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Examining Yemen's challenges as Yemeni Al-Qaida leader trumpets Paris Attack




In this April 23, 2013 file photo, a suspected Yemeni al-Qaida militant, center, holds an Islamist banner as he stands behind bars during a court hearing in state security court in Sanaa, Yemen. A top leader of Yemen's al-Qaida branch has claimed responsibility for last week's attack on a Paris newspaper when two masked gunmen killed 12 people, including much of the weekly's editorial staff and two police officers. Nasr al-Ansi, a top commander of Al-Qaida in the Arabian Peninsula, or AQAP as the branch is known, appeared in an 11-minute Internet video posted Wednesday, Jan. 14, 2015.
In this April 23, 2013 file photo, a suspected Yemeni al-Qaida militant, center, holds an Islamist banner as he stands behind bars during a court hearing in state security court in Sanaa, Yemen. A top leader of Yemen's al-Qaida branch has claimed responsibility for last week's attack on a Paris newspaper when two masked gunmen killed 12 people, including much of the weekly's editorial staff and two police officers. Nasr al-Ansi, a top commander of Al-Qaida in the Arabian Peninsula, or AQAP as the branch is known, appeared in an 11-minute Internet video posted Wednesday, Jan. 14, 2015.
Hani Mohammed/AP

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A top commander of Al-Qaida in the Arabian Peninsula (AQAP) is claiming Ayman al-Zawahiri, the current leader of Al-Qaida, ordered last week's massacre at the "Charlie Hebdo" office in Paris. U.S. intelligence officials say they have no evidence to back up the claims that Nasr Al-Ansi made in a video posted online. However, Yemeni officials have said both Cherif Kouachi and Said Kouachi, the two brothers who allegedly carried out the Paris attack, were trained in camps run by AQAP.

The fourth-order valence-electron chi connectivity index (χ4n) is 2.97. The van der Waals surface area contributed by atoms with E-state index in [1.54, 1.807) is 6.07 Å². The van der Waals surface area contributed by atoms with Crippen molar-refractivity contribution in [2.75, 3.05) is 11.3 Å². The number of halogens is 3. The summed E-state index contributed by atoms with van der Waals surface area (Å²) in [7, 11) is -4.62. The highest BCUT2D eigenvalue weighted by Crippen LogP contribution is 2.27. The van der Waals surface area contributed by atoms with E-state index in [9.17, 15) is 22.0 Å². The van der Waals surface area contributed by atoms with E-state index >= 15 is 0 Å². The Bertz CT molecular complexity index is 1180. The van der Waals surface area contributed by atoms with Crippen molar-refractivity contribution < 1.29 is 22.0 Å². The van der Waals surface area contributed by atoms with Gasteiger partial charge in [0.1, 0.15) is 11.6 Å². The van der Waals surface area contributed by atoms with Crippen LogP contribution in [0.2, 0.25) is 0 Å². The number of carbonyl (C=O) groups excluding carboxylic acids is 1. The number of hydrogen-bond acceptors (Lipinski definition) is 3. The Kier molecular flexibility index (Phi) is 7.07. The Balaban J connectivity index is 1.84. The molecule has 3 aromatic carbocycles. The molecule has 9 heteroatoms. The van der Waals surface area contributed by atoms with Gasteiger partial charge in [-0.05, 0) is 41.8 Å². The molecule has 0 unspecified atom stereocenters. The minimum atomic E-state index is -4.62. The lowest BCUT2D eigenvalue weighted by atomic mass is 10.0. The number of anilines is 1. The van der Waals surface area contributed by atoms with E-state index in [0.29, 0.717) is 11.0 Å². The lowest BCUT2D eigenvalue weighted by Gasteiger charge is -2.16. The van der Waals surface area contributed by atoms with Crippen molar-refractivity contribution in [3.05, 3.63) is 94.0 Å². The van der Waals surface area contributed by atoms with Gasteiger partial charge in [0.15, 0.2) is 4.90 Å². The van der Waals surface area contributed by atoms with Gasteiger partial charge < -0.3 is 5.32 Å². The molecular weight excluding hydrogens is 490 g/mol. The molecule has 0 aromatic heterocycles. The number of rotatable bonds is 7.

The very same day as last week's attack, a suicide bomber in Yemen's capital of Sanaa killed 37 police recruits. It underscored the country's instability and tensions.

U.S. strategy for Yemen has focused on counterterrorism measures, primarily drone strikes and targeted killings. Analysis by the former U.S. Ambassador to Yemen Barbara Bodine (co-authored by AirTalk guest Danya Greenfield) argues: "Any US strategy to counter jihadists needs to address the pervasive lack of economic opportunity, structural unemployment, cronyism, and the inequitable distribution of state resources [in Yemen]." Following the so-called Arab Spring, Washington aided the transition from discredited President Ali Abdullah Saleh to a working agreement for a power-sharing government led by President Abdrabo Mansour Hadi.

Current power struggles are not just domestic. Saudi Arabia and Iran each have their conflicting interests in Yemen. Will there by convincing proof that Al-Qaida coordinated the attack in Paris? What is the future of U.S. strategy in Yemen?         

Guest:

Danya Greenfield, Deputy director of the Rafik Hariri Center for the Middle East at the Atlantic Council, where she leads the Yemen Policy Initiative.